...when the Lord Jesus is revealed from heaven with his mighty angels in flaming fire, inflicting vengeance on those who do not know God and on those who do not obey the gospel of our Lord Jesus.
The apostle Paul to the Thessalonians in 2 Thessalonians 1:7-8 (circa 51 AD)
Compare and contrast Paul's implementation of the divine punishment imagery above with its absence in the following passage concerning the still-in-the future, last day resurrection (John 6:39-40, 44, 54, 11:24, 12:48):
For the Lord himself will descend from heaven with a cry of command, with the voice of an archangel, and with the sound of the trumpet of God. And the dead in Christ will rise first. Then we who are alive, who are left, will be caught up together with them in the clouds to meet the Lord in the air, and so we will always be with the Lord.
The apostle Paul to the Thessalonians in 1 Thessalonians 4:16-17 (circa 51 AD)
Notice that Paul describes Jesus' return as personal and bodily (i.e., "the Lord himself will descend from heaven..."), and excludes Jesus being accompanied by meteorological phenomena such as clouds, thunder, fire, etc. The passage also describes something that Paul's 2 Thessalonians 1:7-10 passage lacks... the resurrection (i.e., "the dead in Christ will rise first..."). This is important because divine punishment passages in the Bible make no mention of the resurrection, whereas, passages pertaining to the Lord's physical, bodily return, do (Matthew 25:31-46).
The table below provides a comparison of New Testament passages that describe the risen Savior manifesting himself in glory, or returning physically in bodily form.
Summary of Jesus' contrasting forms
||Day of the Lord
Does God wish for us to make a distinction between a divine manifestation and his physical, bodily appearance as in the person of Jesus Christ? Or, should we combine contexts to extrapolate a Futurist perspective of End Time Bible prophecy and look for a physical return of Jesus riding a white horse with clouds and wielding a rod of iron? Moses makes it clear to the Israelites that the glorious display of God's power and majesty is formless, non-physical, so as to not inspire idolatry on the part of any onlookers:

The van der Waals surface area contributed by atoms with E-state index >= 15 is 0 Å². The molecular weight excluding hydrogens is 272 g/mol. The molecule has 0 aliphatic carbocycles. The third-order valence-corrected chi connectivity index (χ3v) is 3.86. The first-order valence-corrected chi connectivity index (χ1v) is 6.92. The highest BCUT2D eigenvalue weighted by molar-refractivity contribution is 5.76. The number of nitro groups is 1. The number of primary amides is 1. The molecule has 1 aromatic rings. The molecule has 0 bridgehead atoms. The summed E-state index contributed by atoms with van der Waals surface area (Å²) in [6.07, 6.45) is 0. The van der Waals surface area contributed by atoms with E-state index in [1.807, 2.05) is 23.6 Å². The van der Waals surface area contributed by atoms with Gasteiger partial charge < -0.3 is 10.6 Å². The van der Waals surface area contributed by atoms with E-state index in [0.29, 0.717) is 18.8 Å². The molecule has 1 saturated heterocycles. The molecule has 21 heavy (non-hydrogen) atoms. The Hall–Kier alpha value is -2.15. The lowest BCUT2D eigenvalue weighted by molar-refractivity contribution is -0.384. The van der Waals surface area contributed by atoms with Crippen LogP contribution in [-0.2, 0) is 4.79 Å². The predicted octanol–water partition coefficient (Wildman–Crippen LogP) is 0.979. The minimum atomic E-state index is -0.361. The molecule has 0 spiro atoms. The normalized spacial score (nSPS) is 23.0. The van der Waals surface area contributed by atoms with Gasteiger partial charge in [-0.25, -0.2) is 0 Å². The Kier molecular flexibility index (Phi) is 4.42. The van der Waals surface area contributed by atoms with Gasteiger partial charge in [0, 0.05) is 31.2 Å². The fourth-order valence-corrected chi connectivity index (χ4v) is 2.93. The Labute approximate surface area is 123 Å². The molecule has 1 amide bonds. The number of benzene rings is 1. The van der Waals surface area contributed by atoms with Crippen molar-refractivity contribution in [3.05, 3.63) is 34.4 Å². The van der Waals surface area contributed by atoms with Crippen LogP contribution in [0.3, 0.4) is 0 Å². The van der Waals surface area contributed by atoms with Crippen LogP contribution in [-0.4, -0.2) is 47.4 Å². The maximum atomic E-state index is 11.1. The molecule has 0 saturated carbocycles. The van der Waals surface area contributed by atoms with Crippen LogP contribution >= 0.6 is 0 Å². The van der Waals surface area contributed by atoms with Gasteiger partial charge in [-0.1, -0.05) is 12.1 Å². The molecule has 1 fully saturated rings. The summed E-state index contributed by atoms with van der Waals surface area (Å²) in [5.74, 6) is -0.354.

Therefore watch yourselves very carefully. Since you saw no form on the day that the Lord spoke to you at Horeb out of the midst of the fire, beware lest you act corruptly by making a carved image for yourselves, in the form of any figure...
Moses to the Israelites in Deuteronomy 4:15-16 (circa 1260 BC)
In conclusion, if we follow the same hermeneutic involving the Lord's contrasting appearances in both the Old and New Testaments, we see that a bodily return is not synonymous with a glorified visitation. The phraseology of Old Testament prophecies in regard to God coming with clouds, fire, etc., was indicative of his punishment on rebellious nations. This is identical to Jesus' prophecies of the coming punishment on apostate Jerusalem that was fulfilled in the first-century AD by the Romans. Since God never appeared physically (i.e., in the pre-incarnate person of Jesus Christ) in the fulfillment of Old Testament "day of the Lord" prophecies, we should not expect Christ to return bodily in his "end of the age" prophecies either. A past fulfillment of Jesus' glorified visitation in first-century AD Jerusalem is supported in Scripture without a concomitant bodily return of Christ to raise the dead and preside over the final judgment.
Sabz, S. (2015, October 17). Glorified visitation vs. bodily return. Retrieved from https://scienceandbibleresearch.com/glorified-visitation-bodily-return.html